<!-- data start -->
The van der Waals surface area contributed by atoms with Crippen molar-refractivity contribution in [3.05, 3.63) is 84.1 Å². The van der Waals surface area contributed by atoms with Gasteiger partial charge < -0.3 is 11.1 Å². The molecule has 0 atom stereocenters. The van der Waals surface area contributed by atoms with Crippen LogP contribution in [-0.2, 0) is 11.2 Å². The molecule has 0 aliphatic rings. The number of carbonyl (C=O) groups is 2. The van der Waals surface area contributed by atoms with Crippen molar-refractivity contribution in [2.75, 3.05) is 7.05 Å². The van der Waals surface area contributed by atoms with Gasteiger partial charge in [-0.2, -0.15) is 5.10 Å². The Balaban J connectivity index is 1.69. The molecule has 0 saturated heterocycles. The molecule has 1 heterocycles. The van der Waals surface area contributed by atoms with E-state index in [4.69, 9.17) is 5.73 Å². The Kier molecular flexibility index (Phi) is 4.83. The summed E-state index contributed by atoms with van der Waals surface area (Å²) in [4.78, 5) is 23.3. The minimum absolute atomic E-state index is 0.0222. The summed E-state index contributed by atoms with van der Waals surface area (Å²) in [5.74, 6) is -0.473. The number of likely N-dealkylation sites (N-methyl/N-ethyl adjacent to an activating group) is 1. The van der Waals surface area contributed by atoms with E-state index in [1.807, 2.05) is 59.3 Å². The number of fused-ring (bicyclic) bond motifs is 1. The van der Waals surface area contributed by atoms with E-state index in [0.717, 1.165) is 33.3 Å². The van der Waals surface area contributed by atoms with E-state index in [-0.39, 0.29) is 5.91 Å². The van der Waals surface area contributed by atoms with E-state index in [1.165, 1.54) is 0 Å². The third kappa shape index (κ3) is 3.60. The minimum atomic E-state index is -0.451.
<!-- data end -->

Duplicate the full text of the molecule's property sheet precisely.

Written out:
The van der Waals surface area contributed by atoms with Crippen molar-refractivity contribution in [3.05, 3.63) is 84.1 Å². The van der Waals surface area contributed by atoms with Gasteiger partial charge < -0.3 is 11.1 Å². The molecule has 0 atom stereocenters. The van der Waals surface area contributed by atoms with Crippen LogP contribution in [-0.2, 0) is 11.2 Å². The molecule has 0 aliphatic rings. The number of carbonyl (C=O) groups is 2. The van der Waals surface area contributed by atoms with Crippen molar-refractivity contribution in [2.75, 3.05) is 7.05 Å². The van der Waals surface area contributed by atoms with Gasteiger partial charge in [-0.2, -0.15) is 5.10 Å². The Balaban J connectivity index is 1.69. The molecule has 0 saturated heterocycles. The molecule has 1 heterocycles. The van der Waals surface area contributed by atoms with E-state index in [4.69, 9.17) is 5.73 Å². The Kier molecular flexibility index (Phi) is 4.83. The summed E-state index contributed by atoms with van der Waals surface area (Å²) in [4.78, 5) is 23.3. The minimum absolute atomic E-state index is 0.0222. The summed E-state index contributed by atoms with van der Waals surface area (Å²) in [5.74, 6) is -0.473. The number of likely N-dealkylation sites (N-methyl/N-ethyl adjacent to an activating group) is 1. The van der Waals surface area contributed by atoms with E-state index in [1.807, 2.05) is 59.3 Å². The number of fused-ring (bicyclic) bond motifs is 1. The van der Waals surface area contributed by atoms with E-state index in [0.717, 1.165) is 33.3 Å². The van der Waals surface area contributed by atoms with E-state index in [-0.39, 0.29) is 5.91 Å². The van der Waals surface area contributed by atoms with E-state index in [1.165, 1.54) is 0 Å². The third kappa shape index (κ3) is 3.60. The minimum atomic E-state index is -0.451.